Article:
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Policy Conference 2016

MAKING ENDS MEET:

Enhancing Economic Security,
Fostering Shared Prosperity

February 19, 2016

NHFPI Budget and Policy Conference logo

The New Hampshire Fiscal Policy Institute convened Making Ends Meet: Enhancing Economic Security, Fostering Shared Prosperity to examine a range of policy solutions that can help to ease the struggles New Hampshire’s working families face.

“New Hampshire has one of the higher costs of living in the nation, leaving many working families to face a substantial gap between what they earn and what they must spend on essentials — from housing and groceries to health care and child care,” said NHFPI Executive Director Jeff McLynch. “New Hampshire should pursue a comprehensive strategy that addresses both sides of the equation, boosting stagnant incomes and bringing the cost of basic necessities within closer reach.”

The event opened with a review of basic family budgets for New Hampshire, presented by David Cooper, senior analyst with the Economic Policy Institute.

The first panel discussion examined low wages and workplace policies that make it difficult to care for family needs. Panelists outlined an array of strategies that can boost wages and incomes, from increasing the minimum wage and ensuring access to paid leave to creating an Earned Income Tax Credit (EITC) and increasing financial assets. Panelists included Holden Weisman, state and local policy manager, CFED; Ben Zipperer, research economist, Washington Center for Equitable Growth; and Jeffrey Hayes, program director, job security and income quality, Institute for Women’s Policy Research.

A second panel of state and national policy experts examined New Hampshire’s high cost of housing, child care, and health care and discussed policy changes that can make these basic necessities more affordable. Panelists included Helen Blank, director, child care and early learning, National Women’s Law Center; Judith Solomon, vice president for health policy, Center on Budget and Policy Priorities; and Elissa Margolin, director, Housing Action New Hampshire.

The event concluded with a keynote address by Dr. Katherine S. Newman, provost of University of Massachusetts, Amherst, and a distinguished author, researcher, and lecturer who has dedicated much of her career to the study of poverty, inequality, and economic opportunity in the United States and around the globe. Dr. Newman is the author of more than a dozen books, including The Missing Class: Portraits of the Near Poor in America and Chutes and Ladders: Navigating the Low Wage Labor Market.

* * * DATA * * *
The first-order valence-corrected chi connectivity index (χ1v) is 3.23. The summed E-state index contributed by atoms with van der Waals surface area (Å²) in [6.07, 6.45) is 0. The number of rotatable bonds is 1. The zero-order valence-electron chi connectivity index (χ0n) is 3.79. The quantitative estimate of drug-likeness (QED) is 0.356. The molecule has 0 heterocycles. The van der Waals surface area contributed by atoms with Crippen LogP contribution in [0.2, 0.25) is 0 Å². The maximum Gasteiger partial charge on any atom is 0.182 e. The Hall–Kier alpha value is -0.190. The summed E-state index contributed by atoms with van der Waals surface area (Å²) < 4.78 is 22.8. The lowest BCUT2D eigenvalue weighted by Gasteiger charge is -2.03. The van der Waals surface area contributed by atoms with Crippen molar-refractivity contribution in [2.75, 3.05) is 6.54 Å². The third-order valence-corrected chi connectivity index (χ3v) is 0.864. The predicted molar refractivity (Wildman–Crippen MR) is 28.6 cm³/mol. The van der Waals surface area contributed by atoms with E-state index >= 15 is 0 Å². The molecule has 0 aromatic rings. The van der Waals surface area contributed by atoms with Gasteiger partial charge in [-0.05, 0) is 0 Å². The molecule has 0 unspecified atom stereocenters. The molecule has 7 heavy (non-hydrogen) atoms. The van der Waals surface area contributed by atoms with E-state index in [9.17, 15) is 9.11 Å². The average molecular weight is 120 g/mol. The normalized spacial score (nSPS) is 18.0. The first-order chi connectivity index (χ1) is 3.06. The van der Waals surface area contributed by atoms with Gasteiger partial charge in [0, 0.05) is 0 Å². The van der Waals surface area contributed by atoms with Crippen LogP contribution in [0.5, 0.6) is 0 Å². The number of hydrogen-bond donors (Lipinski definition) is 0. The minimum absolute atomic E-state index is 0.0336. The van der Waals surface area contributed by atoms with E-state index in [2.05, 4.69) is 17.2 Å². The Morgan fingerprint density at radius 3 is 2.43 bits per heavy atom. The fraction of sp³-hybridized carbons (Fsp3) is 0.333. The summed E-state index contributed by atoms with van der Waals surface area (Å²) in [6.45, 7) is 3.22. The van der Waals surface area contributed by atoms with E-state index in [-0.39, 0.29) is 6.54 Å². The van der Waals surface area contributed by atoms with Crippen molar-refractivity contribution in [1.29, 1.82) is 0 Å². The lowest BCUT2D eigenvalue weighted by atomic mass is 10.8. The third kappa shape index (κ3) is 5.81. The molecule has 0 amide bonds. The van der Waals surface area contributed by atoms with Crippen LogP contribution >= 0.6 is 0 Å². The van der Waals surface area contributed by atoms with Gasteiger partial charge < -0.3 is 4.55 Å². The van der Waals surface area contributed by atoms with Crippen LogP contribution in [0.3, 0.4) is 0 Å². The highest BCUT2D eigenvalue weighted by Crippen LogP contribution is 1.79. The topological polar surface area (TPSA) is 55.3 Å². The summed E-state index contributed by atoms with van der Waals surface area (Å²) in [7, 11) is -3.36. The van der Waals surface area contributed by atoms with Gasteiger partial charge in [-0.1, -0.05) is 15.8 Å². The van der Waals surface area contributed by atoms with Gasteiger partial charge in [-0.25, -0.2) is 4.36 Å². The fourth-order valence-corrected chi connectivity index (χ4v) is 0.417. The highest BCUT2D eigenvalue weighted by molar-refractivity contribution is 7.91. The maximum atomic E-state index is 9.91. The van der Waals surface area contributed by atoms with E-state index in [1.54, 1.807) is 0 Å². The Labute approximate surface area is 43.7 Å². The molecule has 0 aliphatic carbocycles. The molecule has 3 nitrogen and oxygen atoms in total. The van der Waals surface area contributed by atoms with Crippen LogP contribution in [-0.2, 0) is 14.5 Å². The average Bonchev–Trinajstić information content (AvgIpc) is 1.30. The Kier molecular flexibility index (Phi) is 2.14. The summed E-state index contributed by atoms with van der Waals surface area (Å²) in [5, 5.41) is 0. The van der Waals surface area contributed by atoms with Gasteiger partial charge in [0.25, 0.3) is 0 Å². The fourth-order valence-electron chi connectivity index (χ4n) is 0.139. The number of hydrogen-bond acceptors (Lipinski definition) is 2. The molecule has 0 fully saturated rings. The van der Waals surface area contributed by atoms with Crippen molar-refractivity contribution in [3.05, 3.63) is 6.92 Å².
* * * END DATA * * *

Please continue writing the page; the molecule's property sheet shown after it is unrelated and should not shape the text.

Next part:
Speaker Presentations:

Opening Remarks: What Does It Really Take to Make Ends Meet in the Granite State?

David Cooper, Senior Analyst, Economic Policy Institute (revised version)

Session One: Bolstering Incomes, Strengthening Families

Holden Weisman, State and Local Policy Manager, CFED
Ben Zipperer, Research Economist, Washington Center for Equitable Growth (article version)
Jeffrey Hayes, Program Director, Job Quality and Income Security, Institute for Women’s Policy Research

Session Two: Bringing Necessities Within Reach

Helen Blank, Director, Child Care and Early Learning, National Women’s Law Center
Judith Solomon, Vice President for Health Policy, Center on Budget and Policy Priorities
Elissa Margolin, Director, Housing Action New Hampshire

 

Press Release:

Making Ends Meet Conference Explores Solutions to Enhance Economic Stability for New Hampshire Families

 

News Coverage:

At Concord conference, experts discuss ‘making ends meet’ and what it takes to get by in New Hampshire
Concord Monitor, Feb. 21, 2016

Conference held to discuss NH’s minimum wage, how working families can benefit
NH 1 News, Feb. 19, 2016

 

Making Ends Meet Sponsors and Partners:

Presenting Sponsor

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Supporting Sponsor

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Partners

CFSNH-PMS 201 CVC-09

 

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View highlights from our 2014 and 2015 policy conferences.

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Common Cents Blog

Census Data Show Challenges with Income, Poverty, and Housing Costs

14 Sep 2017

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The Census Bureau released the one-year estimates for 2016 population characteristics based on the American Community Survey on September 14, showing poverty and unemployment in New Hampshire continue to decline in the wake of the Great Recession, but some groups are still struggling more than others. The poverty rate, or the number of people below the poverty threshold, dropped a statistically significant amount between 2015 and 2016, from 8.2 percent to 7.3 percent, with an estimated 94,289 Granite Staters in poverty in 2016.